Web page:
What a beautiful prayer it could have been. If only he stopped there! It would have been more than enough. Gratitude is a wonderful way to come in the presence of one’s God. And really, there is no need of too many words to express gratitude. Often, in the gospel, Jesus spoke about the beauty of using less words when praying.
But no, he had to continue. And his prayer of gratitude transforms into a eulogy of self. It becomes a show, where God is only a spectator who has to put up with his ramblings. It even gets worse: I am not like all the rest … in particular, I am not like him back there! It’s all about his self-righteous self, putting down and judging everybody else. And the center and focus of his so-called prayer becomes himself: I am like this and I am like that, and I do this and I do that.
This was the prayer of the Pharisee. As a Pharisee his main concern in life is to make sure that he obeys all the laws, sometimes even going beyond what is really required by the law, just to make sure! It is all about what he does with his own efforts. When you think about it, there is no need of God's action in his life. He can do it, and he is doing it. That is what he comes to tell God in his prayer.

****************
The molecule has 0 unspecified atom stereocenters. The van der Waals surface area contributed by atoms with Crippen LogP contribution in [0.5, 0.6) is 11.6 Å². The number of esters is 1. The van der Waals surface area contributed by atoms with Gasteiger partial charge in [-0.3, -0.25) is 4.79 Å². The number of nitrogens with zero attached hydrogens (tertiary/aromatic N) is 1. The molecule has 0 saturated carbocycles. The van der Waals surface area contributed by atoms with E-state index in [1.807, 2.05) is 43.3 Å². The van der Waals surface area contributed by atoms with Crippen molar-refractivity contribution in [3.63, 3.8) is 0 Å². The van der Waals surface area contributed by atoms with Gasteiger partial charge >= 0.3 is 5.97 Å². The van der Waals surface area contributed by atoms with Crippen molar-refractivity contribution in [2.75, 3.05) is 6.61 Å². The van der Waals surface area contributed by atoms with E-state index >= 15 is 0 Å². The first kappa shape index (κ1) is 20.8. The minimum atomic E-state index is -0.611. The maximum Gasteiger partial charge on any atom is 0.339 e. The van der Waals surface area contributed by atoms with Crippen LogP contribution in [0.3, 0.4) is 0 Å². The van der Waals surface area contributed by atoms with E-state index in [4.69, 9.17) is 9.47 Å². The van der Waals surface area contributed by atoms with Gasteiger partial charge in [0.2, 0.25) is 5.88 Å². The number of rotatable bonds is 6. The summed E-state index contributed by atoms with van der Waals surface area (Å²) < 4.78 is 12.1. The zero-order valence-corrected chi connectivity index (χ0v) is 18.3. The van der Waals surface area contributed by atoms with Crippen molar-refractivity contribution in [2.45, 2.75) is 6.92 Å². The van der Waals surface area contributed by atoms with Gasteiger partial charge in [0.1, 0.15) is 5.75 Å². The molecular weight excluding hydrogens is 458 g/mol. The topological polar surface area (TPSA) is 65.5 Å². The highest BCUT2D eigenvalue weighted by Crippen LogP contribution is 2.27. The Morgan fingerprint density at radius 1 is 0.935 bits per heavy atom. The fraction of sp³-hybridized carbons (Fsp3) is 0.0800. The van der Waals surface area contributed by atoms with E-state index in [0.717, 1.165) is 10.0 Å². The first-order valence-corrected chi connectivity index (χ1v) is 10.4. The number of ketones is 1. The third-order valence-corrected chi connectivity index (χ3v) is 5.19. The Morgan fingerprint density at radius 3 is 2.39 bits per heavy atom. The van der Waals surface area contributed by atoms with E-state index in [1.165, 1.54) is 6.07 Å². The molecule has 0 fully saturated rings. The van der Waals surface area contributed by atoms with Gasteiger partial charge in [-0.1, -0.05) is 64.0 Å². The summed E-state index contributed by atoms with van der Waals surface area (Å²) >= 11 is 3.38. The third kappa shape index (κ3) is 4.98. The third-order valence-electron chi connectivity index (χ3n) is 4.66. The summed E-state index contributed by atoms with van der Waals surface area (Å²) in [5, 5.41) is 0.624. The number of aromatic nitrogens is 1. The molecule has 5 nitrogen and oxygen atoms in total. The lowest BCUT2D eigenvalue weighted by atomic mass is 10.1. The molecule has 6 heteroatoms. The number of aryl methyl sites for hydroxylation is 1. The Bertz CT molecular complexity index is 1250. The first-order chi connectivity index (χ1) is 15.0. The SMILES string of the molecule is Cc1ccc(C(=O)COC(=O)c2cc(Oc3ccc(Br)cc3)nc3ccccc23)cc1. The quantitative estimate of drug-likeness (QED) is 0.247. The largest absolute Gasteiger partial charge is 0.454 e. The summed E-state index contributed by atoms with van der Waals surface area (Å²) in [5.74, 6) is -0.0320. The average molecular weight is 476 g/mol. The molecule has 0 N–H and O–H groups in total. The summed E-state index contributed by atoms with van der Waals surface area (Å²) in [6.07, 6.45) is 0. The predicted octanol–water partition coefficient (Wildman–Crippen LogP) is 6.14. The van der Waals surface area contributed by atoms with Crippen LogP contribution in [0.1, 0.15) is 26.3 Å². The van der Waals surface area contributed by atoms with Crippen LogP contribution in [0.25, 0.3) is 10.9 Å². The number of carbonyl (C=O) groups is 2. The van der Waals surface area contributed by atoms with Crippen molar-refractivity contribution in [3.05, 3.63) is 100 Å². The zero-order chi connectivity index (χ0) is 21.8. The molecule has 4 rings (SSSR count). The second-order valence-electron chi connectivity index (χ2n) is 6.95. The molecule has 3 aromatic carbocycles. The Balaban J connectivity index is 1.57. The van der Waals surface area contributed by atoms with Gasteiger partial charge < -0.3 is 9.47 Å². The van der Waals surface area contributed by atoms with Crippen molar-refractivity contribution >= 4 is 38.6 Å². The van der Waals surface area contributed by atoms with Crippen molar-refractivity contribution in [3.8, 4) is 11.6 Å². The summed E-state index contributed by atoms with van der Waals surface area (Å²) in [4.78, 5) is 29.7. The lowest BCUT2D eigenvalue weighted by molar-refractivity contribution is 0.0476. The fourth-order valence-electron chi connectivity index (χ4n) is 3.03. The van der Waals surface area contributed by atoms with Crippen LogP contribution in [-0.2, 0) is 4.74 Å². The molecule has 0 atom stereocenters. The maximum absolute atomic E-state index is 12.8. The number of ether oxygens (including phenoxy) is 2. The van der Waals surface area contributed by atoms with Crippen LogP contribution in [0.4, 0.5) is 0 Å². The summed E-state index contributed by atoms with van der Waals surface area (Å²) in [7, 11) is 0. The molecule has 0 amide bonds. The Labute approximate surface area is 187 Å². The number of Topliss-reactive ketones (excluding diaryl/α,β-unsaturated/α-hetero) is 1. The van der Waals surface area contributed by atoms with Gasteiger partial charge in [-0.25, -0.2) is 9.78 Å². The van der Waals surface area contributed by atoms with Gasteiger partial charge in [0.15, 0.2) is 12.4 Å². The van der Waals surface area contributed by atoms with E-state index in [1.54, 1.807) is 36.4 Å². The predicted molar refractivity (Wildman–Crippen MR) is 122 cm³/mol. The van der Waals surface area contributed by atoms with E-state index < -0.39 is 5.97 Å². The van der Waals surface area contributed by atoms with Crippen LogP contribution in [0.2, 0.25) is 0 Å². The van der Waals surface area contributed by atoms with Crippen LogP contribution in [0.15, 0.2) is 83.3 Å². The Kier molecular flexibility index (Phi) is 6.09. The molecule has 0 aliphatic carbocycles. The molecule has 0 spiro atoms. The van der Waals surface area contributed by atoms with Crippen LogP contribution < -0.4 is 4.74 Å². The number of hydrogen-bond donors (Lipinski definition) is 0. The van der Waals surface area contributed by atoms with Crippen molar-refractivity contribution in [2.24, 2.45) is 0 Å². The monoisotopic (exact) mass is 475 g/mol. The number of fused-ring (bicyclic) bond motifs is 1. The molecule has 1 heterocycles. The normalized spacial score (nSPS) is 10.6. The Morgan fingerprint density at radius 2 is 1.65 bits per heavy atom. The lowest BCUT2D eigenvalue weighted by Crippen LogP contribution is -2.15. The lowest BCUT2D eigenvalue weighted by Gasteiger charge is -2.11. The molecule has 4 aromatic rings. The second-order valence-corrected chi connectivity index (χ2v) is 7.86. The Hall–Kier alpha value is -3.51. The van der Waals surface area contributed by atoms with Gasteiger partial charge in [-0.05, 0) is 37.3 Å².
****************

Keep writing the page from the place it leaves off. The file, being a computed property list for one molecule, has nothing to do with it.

The sinner’s prayer is very different. It is a simple abandonment of oneself into God’s merciful arms. “God, be merciful to me, a sinner!” So simple, powerful and effective. He is very aware of his sinfulness, of his misery. He is aware that a good life is only possible with God’s grace. He is aware that without God he is nothing.
The tax-collector’s prayer is praised by Jesus. Eventually, it became one of the most famous and used prayers throughout the centuries. The monastic Desert Fathers and Desert Mothers used it as early as the fifth century, invoking Jesus’ mercy by repeating in the form of a litany phrases like, “Lord Jesus, have mercy on me, a sinner”. It’s the prayer of one who is humble, of one whose trust is completely in God’s mercy. Speaking about this prayer, the Catechism of the Catholic Church says, “When the holy name is repeated often by a humbly attentive heart, the prayer is not lost by heaping up empty phrases, but holds fast to the word and "brings forth fruit with patience." This prayer is possible "at all times" because it is not one occupation among others but the only occupation: that of loving God, which animates and transfigures every action in Christ Jesus.”
As we continue to journey with Jesus throughout the gospel of Luke, it would be a good idea during this week to listen to the way we pray. How do I come in God’s presence? Where is the focus of my thoughts during my prayer-time? Am I concerned to prove how good I am, or do I express my need of God’s continuous mercy in my life? Where do I see myself more in the picture painted to us by Jesus in today’s parable: close to the pharisee or at the back of the temple with the tax-collector, humbly asking God’s mercy?